Austin FP2: View from the ground

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AUSTIN – As last year, I spent the majority of today’s second 90-minute free practice session at Circuit of the Americas perusing the grounds and scoping things out. My MotorSportsTalk colleague Luke Smith has the details on the latest Mercedes 1-2 practice sweep on-track. A few observations to follow, after the changes from last year:

THE SOUND CHANGE

I’m really torn after this session. When you’ve had a taste of the visceral, screaming, blow-your-eardrums-out V10s and V8s, it’s impossible not to feel a little bit disappointed after hearing the softer, quieter V6s. Yet at the same time, there are positives.

You can carry on a couple conversations while the session was ongoing. If you’re thinking of catering to families, particularly young children, the V6s are brilliant… because that noise is no longer something that is jarring and affects their ears at a young age. You’re also still aware there is mind-blowing technology currently in the new V6s, they’re in their first year of a several-year development process, and F1 remains on the cutting edge.

But a comment I heard from IMSA prototype veteran Guy Cosmo, here in Austin coaching in the Ferrari Challenge this weekend, I would tend more to agree with: “You want this to be a spectacle in every way, shape or form. The sound right now isn’t that.”

Hear hear, Guy… and of course I heard him so much better because the sound was that much quieter.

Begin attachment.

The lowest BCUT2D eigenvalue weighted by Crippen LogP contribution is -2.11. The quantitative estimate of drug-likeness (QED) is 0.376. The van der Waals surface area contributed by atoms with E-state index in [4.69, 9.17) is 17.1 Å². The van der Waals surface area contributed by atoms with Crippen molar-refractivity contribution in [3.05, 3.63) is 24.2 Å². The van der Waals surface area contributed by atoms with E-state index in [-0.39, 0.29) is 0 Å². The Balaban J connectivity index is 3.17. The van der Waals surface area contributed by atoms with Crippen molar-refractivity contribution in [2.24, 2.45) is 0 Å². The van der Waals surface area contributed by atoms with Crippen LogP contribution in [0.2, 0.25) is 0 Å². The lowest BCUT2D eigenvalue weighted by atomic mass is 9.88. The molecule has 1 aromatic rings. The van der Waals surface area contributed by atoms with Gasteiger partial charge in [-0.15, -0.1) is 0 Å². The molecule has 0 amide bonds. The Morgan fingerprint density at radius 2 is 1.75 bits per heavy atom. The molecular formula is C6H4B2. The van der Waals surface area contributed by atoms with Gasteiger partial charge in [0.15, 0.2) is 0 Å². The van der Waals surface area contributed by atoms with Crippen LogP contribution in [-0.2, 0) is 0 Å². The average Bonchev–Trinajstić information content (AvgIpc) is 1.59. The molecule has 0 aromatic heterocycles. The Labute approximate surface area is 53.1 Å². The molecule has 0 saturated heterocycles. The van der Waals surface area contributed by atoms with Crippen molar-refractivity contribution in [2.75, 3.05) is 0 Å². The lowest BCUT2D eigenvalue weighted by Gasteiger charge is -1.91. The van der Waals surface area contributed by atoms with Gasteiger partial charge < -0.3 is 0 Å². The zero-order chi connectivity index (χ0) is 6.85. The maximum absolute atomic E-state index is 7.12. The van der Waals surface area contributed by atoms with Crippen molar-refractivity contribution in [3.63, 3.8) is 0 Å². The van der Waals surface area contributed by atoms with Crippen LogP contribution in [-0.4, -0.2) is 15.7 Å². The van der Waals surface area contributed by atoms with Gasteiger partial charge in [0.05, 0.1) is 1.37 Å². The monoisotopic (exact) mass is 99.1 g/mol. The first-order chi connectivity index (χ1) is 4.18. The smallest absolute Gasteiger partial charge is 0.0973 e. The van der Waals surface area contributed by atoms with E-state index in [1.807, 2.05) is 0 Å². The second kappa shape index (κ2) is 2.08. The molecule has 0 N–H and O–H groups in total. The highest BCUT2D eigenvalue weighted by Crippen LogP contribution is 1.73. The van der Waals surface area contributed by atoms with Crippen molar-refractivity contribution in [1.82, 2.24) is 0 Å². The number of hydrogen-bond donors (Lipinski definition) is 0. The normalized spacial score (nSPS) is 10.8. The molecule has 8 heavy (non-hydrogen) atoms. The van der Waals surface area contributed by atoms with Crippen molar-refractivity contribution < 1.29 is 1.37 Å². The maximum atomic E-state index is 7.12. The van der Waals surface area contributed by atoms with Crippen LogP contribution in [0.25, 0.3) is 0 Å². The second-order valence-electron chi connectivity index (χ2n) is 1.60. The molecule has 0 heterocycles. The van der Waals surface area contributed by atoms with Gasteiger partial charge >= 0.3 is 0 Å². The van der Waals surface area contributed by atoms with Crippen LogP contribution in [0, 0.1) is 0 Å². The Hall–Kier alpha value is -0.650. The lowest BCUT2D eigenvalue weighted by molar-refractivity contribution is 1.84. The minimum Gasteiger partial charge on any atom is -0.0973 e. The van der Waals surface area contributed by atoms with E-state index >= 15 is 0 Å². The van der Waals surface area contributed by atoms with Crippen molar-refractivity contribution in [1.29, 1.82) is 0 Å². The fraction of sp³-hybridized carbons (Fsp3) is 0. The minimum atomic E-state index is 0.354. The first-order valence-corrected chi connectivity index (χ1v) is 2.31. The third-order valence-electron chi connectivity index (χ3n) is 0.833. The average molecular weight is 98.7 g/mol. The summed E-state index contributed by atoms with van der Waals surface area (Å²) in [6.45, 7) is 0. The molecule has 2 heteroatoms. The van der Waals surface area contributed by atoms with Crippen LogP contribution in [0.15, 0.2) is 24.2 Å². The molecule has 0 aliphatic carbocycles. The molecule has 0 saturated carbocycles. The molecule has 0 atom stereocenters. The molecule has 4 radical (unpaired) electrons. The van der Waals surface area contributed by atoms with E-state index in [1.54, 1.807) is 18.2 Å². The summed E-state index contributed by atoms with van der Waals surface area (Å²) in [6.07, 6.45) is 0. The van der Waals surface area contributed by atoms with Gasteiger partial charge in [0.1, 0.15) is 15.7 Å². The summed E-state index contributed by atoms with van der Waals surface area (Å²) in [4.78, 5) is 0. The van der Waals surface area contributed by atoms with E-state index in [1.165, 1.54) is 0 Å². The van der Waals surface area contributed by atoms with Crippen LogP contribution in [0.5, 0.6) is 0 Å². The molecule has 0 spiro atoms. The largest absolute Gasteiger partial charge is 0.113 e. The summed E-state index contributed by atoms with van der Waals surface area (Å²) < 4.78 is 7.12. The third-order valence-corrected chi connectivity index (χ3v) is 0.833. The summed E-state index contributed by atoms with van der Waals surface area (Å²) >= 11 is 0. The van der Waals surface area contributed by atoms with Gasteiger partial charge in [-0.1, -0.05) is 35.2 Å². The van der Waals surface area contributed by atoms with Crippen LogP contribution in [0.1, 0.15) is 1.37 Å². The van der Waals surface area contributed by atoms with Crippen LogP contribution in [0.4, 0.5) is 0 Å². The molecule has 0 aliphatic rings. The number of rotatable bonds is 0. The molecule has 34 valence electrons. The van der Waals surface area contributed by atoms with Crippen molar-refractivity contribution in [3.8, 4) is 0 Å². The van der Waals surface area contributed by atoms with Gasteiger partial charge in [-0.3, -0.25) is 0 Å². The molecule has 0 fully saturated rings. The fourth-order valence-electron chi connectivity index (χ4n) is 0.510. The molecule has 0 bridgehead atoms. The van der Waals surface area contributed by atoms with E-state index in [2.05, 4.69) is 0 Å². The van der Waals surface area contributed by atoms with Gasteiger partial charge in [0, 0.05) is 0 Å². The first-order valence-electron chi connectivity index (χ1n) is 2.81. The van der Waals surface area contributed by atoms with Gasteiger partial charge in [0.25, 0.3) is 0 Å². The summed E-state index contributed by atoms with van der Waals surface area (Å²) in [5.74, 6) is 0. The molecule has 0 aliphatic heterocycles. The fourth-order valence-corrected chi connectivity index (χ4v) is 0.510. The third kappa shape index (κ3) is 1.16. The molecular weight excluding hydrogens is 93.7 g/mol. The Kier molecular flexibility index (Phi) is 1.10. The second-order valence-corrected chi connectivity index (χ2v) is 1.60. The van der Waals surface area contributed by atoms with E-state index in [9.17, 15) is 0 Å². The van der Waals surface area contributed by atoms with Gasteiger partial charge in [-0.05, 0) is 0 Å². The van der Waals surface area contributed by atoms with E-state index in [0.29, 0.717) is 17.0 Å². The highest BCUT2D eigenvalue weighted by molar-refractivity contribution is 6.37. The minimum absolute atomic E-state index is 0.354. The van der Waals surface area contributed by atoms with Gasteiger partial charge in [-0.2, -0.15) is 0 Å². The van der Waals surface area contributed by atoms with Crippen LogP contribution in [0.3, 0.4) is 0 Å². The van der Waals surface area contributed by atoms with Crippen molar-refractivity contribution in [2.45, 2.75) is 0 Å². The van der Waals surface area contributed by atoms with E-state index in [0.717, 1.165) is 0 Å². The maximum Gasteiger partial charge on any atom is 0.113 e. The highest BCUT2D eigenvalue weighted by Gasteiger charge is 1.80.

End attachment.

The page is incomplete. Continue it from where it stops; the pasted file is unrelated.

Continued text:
SPEED AND DIRECTION CHANGE

The noise change affects the visceral, on-the-ground perspective because even though the cars are faster than other series here, and appear faster, they oddly don’t feel faster.

Allow me to explain. A year ago, pairing the noise of the V8s with the intense, rapid-fire change of direction through the esses was just mind-blowing. It was surreal to witness.

And although the change of direction and speed was evident again this year, it didn’t feel as intense as it did some 12 months ago because you don’t hear the shrieks coming at you – you hear more of a whistle. It’s an intense, cool whistle more than a ground-pounding whistle, if that makes sense, of an Audi, Toyota or Porsche hybrid.

The speed of course is still there. Although the fastest lap in COTA history was recorded by Sebastian Vettel – with that pesky V8-powered Renault in the back of his Red Bull in 2012 at 1:35.657 – times are down thus far this year to the 1:39 range. Lewis Hamilton was fastest today at 1:39.085 in FP2, in the all-conquering Mercedes W05. That was on Pirelli’s medium and the times will go down once they get onto the softs.

By comparison, the WEC pole this year was a 1:48.993 from the Toyota TS040 Hybrid; the TUDOR Championship saw best times of 1:57.808 (P2-spec Ligier JS P2 Honda) and 1:58.643 (DP-spec Corvette DP) in qualifying.

CROWD GAUGE

I think there’s a good chance the Friday crowd numbers are down from last year’s announced total of 58,276, but I hope I’m wrong.

Judging from a walk through from the paddock across the bridge at Turn 3, up to Turn 11 and then back down to Turn 1, it was noticeably lighter on the grounds and definitely lighter in the grandstands. Notable here too is that at the west side of Turn 11, a grandstand has been removed and vendors in the area have been reduced.

The upside for COTA? If they can get more than 50,334, which was the announced total for the Lone Star Le Mans WEC/IMSA weekend in September, the Friday of the Grand Prix weekend will have outdrawn an entire sports car weekend for the second straight year.

Overall though, the passion and intense knowledge of the fans was there, and there were some great costumes given it was Halloween. One that stood out to me beyond the obvious was a young kid in a McDonald’s French fries suit, except instead of the McD’s “M” it had a Scuderia Ferrari Prancing Horse. Brilliant stuff.